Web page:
Burma updatePublished by MAC on 2006-10-26
26th October 2006
It seems that the military junta in Burma is penalising one of the "cease fire" groups for its refusal to condemn the UN's discusssion of the "Burma question", by blocking supplies to gold miners in Kachin state. At the same time it's trying to attract more private companies to exploit the country's gold.
Regime Seals Off Kachin Gold-mining Areas
By Khun Sam, The Irrawaddy
26th October 2006
Burmese troops have reportedly blocked routes into two gold mining areas of Kachin State, disrupting major sources of revenue for the Kachin Independence Organization.
The military action, sealing off the mining areas of Mali Hku and N’Mai Hku, is apparently in response to the refusal by the KIO to join a regime-instigated protest against the inclusion of the Burma question on the agenda of the UN Security Council.
Sources in the Kachin State capital, Myitkyina, told The Irrawaddy on Thursday that government troops had been preventing the transport of essential supplies such as rice and fuel into the gold-mining areas since the end of September. The areas are some 80 km (50 miles) from Myitkyina.
“The gold mining business has been on hold due to the Burmese (soldiers) prohibiting supplies being transported there,” a pastor from the Mali Hku area told The Irrawaddy. He said rice was in short supply and the price had risen threefold.
One source said about half the 30 or so gold-mining operations in the N’Mai Hku area had been forced to close because of the disruption of supplies. Soldiers there were demanding high taxes from local businesspeople, the source said.
Mali Hka and N’Mai Hka are two main tributaries of the Irrawaddy River and the surrounding areas are controlled by the KIO, one of Burma’s major former insurgent groups.
Although the blockades are thought to be in retaliation for the KIO refusal to join in condemnation of UN Security Council discussion of Burma, the head of Northern Command, Maj-Gen Ohn Myint, said the problems had been caused by the mismanagement of a low-ranking official, according to KIO Myitkyina liaison officer Kumhtat Gam.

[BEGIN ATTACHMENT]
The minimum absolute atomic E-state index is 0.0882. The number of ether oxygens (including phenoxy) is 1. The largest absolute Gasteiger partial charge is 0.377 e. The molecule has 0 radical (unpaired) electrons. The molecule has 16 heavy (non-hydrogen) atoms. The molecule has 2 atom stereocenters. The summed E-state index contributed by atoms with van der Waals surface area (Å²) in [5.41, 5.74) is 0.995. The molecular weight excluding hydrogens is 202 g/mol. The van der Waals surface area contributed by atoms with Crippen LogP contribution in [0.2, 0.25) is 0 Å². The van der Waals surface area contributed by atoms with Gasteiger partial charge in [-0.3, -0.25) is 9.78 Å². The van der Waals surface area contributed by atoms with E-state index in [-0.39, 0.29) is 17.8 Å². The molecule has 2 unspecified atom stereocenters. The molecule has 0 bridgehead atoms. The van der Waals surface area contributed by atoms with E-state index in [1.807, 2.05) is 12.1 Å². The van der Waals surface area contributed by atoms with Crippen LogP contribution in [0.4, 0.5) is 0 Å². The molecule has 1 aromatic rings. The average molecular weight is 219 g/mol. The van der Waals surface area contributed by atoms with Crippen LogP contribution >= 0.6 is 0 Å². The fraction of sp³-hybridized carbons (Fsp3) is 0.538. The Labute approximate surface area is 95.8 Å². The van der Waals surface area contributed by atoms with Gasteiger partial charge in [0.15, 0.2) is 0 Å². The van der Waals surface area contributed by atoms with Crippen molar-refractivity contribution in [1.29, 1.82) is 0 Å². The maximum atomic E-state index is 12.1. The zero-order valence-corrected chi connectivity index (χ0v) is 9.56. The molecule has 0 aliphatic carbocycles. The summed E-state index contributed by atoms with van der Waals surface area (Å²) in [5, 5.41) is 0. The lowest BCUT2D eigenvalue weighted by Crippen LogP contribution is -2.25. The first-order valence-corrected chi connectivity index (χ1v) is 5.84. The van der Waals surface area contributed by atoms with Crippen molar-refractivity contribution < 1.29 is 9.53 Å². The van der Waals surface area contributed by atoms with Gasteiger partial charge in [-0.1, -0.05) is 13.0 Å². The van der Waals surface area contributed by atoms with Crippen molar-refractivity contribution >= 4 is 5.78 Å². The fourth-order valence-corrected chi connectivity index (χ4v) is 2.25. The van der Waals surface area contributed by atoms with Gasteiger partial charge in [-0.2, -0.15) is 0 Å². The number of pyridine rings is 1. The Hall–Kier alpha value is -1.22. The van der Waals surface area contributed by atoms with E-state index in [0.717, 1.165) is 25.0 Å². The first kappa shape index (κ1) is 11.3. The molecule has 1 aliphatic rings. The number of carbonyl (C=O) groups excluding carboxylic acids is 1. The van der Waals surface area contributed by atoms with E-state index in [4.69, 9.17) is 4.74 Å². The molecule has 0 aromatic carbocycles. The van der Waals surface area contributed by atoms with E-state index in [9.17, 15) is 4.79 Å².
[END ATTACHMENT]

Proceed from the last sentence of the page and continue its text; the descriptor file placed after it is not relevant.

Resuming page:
Justifying its refusal to condemn the inclusion of Burma on the UN Security Council agenda, the KIO told the regime in late September that it wanted to remain neutral. A number of other ethnic ceasefire group have fallen in line with the regime-led condemnation.
Shortly after the KIO refusal, the government blocked one of the group’s trade routes on the China-Burma border, a major source of revenue. Some unlicensed vehicles belonging to KIO members were also confiscated.
Myanmar encourages private sector to mine gold
Xinhua Press, China
20th October 2006
Myanmar has been encouraging the country's private sector to mine gold, allowing more such engagement by them at many prospective small gold mining blocks across the country, said local media.
Currently, there are 380 small blocks for gold mining already granted to the private entrepreneurs, and most of the gold are produced from those blocks in Sagaing and Mandalay divisions, according to the state-run Myanmar Mining Enterprise (MME)-2 under the Ministry of Mines.
Besides the two divisions, there are also other small blocks under exploration in Kachin, Mon and Bago states and divisions, the MME disclosed.